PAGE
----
Mary Heebner and Simplemente Maria PressMary Heebner received her B.A. and M.F.A. from the University of California, Santa Barbara. She has exhibited her collages and paintings in solo and group exhibitions for the last three decades. Since 1990, she has also been making artistsí books combining her images with her own writing or the texts of authors such as Robinson Jeffers and Pablo Neruda. Last year, her essays and watercolor sketches were included in The Western Horizon, a book of photographs of the western United States by Macduff Everton. This last project formed the basis for her two Western Trilogy editions.
Heebner states, "Through my art, I seek connection with the oldest made things and with the soil from which they were shaped. For over twenty-five years, physical places have been wellsprings of inspiration for me . . . I find that an intense experience in a natural site -- the smells, feel, touch and cultural memory -- imbue the place with a sacredness that demands something of me. Making art is the form of translation I use to touch the nerve and glimpse at the mystery of being alive and connected to land and people across time."
Heebner, Mary. A la orilla azul del silencio, on the blue shore of silence. Poems of the sea by Pablo Neruda, translations from the Spanish by Alastair Reid. Santa Barbara: Simplemente Maria Press, 2001.
Heebnerís original watercolors were painted with this production in mind, acknowledging that "the same sea that inspired Pablo Neruda had also inspired my series of Isla Negra paintings." The images reproduced for the book were printed at the Duganne Atelier in Santa Monica under the direction of the artist. The portfolio contains twelve hand-folded folio sheets, each containing an image accompanying a poem by Pablo Neruda in the original Spanish and Alastair Reidís English translation. Great care was taken in all parts of the production, including the cockling on the edges of the linen sheets alluding to waves approaching the shore.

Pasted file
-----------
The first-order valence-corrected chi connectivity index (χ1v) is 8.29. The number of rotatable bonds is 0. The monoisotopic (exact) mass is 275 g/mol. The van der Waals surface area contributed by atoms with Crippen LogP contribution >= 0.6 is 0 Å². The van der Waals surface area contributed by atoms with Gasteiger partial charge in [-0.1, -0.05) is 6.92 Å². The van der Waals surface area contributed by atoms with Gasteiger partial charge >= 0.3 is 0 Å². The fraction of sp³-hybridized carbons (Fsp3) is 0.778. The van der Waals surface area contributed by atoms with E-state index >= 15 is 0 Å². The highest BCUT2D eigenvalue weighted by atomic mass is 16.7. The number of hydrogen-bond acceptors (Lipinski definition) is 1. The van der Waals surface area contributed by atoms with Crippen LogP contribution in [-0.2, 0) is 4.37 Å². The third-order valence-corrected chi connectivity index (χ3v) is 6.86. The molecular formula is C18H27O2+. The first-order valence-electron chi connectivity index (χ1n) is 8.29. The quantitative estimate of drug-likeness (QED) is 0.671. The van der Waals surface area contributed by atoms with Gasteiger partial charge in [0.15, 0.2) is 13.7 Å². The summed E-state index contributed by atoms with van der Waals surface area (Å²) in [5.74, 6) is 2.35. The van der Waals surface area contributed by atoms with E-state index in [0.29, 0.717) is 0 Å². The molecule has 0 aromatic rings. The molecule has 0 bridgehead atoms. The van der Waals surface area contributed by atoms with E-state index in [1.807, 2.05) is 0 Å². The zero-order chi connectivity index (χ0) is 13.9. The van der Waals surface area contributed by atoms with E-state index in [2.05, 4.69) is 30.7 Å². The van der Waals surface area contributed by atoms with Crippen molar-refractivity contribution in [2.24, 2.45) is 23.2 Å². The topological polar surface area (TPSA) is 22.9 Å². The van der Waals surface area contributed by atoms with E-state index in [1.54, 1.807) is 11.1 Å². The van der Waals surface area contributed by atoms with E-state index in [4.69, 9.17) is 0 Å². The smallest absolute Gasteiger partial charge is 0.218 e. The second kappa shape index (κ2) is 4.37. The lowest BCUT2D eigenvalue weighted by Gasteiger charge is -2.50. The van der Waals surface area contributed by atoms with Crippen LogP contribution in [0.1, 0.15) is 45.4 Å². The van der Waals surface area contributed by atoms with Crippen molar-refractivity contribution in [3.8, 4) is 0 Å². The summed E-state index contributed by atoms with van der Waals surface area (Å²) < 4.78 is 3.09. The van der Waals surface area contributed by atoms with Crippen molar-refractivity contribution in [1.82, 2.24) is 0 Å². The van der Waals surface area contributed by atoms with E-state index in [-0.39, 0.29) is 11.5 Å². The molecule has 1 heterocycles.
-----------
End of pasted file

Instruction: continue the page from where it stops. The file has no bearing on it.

Heebner, Mary. Western Trilogy: The prairie, the desert, the ocean. Santa Barbara: Simplemente Maria Press, 2000.
Heebner produced the original watercolors and the text in each of the books in this trilogy. With an eye to detail, USGS topographical maps of Nebraska and the Mojave Desert and bathymetric maps of the Pacific Ocean are used as endpapers in The prairie, The desert, and The ocean respectively. The writing is excerpted from The Western Horizon, a book of photographs of the western states. The texts include geographic, geologic, oceanic, and meteorological observations that together become a meditation on humanityís place in this landscape.
Heebner, Mary. Western trilogy II: mountain, canyon, dune. Santa Barbara: Simplemente Maria Press, 2001.